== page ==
Sci-Fi Scenes: To the Moon, 2001: ASO, 1968

2001 is 45 years old. Almost two generations have been born since it appeared in theaters and took viewers on a total mind trip. People still debate the meaning of the movie, and the movie has many memorable scenes.

For this viewer the most memorable was the voiceless PanAm shuttle flight to Clavius Base set to the music of Johann Strauss, specifically his waltz Blue Danube. It’s fitting that Kubrick picked a waltz to go with this segment, because it truly is a beautifully visualized dance never before seen on the screen. The other reason the scene is so amazing is the jarring segue between primitive man being uplifted by the obelisk and advanced man moving in to space . . . the segue visualized by a bone thrown in to the sky.

The movie was released at the height of the space race and Kubrick ensured that the space sequences were as realistic as possible. The effects in 2001, and this segment in particular, are still on par with what you see today. It may even be argued that they are better because they are practical effects as opposed to those often represented by lifeless looking CGI.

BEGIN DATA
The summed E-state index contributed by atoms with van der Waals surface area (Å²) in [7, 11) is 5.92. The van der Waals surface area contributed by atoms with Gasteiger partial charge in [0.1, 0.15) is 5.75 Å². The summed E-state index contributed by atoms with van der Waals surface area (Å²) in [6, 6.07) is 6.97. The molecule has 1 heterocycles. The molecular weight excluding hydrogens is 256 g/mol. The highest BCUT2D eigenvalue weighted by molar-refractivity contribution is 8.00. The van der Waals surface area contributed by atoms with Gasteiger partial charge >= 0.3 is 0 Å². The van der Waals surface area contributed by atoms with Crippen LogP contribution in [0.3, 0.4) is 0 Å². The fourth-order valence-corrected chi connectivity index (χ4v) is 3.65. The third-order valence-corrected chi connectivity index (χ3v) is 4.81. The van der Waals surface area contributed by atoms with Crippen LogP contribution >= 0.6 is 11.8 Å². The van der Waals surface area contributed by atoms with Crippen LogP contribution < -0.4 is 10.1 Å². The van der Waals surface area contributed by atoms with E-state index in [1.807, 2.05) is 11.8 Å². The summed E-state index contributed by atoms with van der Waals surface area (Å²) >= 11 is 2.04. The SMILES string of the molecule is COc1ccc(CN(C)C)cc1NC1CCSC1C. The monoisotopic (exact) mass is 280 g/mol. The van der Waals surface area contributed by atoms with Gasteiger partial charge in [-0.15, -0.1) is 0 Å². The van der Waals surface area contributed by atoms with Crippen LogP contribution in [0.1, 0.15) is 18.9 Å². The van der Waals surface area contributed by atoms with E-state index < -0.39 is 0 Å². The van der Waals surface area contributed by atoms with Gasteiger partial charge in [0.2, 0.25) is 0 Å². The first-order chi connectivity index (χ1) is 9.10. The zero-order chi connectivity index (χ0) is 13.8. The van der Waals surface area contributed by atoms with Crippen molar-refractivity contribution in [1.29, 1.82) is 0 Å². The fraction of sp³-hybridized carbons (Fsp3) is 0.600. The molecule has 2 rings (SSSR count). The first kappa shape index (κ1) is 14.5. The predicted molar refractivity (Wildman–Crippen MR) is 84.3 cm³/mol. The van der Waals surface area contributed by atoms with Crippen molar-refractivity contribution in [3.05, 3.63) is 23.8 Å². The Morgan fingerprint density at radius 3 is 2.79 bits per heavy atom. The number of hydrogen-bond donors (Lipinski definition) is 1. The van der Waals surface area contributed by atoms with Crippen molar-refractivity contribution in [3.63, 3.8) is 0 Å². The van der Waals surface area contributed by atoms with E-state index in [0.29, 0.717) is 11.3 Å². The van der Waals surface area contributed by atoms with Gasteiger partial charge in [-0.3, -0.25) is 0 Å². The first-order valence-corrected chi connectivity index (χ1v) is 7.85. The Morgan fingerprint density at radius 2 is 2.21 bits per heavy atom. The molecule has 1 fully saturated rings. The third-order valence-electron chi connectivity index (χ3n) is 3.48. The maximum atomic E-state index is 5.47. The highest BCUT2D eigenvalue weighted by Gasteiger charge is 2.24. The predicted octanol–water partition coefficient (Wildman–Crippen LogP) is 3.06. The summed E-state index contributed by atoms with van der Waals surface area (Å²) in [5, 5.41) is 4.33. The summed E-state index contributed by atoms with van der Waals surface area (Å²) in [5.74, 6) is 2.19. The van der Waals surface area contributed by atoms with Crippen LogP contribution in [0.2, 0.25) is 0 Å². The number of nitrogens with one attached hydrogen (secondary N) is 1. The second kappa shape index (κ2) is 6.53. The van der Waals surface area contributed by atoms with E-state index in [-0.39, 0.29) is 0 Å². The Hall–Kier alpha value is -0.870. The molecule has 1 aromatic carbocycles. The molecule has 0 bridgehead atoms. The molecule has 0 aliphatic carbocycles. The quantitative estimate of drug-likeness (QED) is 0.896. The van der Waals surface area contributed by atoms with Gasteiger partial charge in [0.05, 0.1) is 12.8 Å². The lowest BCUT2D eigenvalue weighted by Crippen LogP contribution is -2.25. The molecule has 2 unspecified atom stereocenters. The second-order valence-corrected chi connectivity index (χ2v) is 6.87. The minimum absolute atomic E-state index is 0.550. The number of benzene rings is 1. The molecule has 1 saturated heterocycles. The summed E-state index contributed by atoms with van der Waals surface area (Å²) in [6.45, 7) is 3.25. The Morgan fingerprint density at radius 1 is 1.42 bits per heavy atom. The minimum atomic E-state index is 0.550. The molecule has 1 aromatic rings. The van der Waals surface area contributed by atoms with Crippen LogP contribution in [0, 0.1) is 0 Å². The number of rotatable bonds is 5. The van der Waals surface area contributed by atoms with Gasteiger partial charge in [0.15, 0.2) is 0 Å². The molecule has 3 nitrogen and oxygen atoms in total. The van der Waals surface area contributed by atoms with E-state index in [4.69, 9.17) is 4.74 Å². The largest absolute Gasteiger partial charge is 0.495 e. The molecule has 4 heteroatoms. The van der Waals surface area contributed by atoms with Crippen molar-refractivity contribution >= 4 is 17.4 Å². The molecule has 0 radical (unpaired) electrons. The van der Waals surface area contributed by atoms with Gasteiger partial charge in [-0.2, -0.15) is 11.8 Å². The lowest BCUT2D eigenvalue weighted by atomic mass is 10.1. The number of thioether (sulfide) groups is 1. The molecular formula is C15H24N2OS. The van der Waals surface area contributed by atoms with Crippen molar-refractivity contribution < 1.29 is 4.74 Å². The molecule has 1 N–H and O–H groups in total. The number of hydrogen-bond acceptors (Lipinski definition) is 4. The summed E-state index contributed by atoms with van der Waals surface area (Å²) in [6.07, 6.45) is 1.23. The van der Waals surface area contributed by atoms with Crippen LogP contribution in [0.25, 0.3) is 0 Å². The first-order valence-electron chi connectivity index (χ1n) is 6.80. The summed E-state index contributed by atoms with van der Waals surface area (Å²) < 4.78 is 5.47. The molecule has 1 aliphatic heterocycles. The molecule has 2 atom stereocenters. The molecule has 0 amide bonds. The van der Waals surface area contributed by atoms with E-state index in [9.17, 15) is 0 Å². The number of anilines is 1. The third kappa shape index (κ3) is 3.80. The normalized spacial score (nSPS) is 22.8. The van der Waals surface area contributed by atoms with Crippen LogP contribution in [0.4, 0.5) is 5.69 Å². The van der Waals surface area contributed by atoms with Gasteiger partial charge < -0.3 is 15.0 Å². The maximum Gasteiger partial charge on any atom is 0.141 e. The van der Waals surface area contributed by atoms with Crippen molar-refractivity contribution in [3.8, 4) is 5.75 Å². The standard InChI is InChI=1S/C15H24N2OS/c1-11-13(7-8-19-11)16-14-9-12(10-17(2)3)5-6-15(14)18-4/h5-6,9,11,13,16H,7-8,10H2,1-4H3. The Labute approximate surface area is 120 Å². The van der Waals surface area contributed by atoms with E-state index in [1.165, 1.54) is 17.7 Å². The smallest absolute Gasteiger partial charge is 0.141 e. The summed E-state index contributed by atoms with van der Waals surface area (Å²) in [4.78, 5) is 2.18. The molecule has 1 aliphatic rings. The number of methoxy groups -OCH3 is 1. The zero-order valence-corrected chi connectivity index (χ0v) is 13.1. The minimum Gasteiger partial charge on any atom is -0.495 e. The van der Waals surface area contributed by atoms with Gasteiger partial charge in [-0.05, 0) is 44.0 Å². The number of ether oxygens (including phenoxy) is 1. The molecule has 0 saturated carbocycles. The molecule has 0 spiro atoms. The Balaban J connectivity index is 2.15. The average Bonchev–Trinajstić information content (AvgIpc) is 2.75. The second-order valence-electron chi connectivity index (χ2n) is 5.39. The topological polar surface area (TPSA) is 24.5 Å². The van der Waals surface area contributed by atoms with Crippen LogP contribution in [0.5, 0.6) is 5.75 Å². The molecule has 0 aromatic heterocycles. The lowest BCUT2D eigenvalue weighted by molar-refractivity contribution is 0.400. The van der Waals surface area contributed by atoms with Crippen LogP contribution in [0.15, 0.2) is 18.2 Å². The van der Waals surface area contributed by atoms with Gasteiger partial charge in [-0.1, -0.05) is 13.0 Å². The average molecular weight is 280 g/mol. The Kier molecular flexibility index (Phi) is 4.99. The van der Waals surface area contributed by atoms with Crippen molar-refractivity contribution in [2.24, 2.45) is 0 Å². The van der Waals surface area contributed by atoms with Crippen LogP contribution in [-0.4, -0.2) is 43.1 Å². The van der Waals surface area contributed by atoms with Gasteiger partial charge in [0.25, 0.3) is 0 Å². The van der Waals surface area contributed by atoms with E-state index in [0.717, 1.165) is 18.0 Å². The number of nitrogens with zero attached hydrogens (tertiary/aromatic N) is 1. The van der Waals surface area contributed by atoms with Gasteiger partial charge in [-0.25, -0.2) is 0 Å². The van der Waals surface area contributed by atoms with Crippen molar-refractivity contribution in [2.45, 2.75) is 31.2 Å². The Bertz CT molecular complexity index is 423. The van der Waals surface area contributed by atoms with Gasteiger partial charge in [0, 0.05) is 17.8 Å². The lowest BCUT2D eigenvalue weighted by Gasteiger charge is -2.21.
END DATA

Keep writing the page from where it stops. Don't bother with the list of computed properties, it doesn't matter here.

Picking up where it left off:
Let’s dance.

What is a Sci-Fi Scene? These scenes are memorable because they touch the soul, show amazing visions of the future, or broke ground in film technology. All these scenes are so great that they are in no particular order, just the order that they come to me. Enjoy!

About Neal Ulen

Neal Ulen
Editor/Webmaster - Neal is a writer and recovering engineer who likes pizza, the insidious power of sarcasm (and pizza), and debating science fiction (and pizza). You can also find his writing on Omni, Geeks, and other media platforms.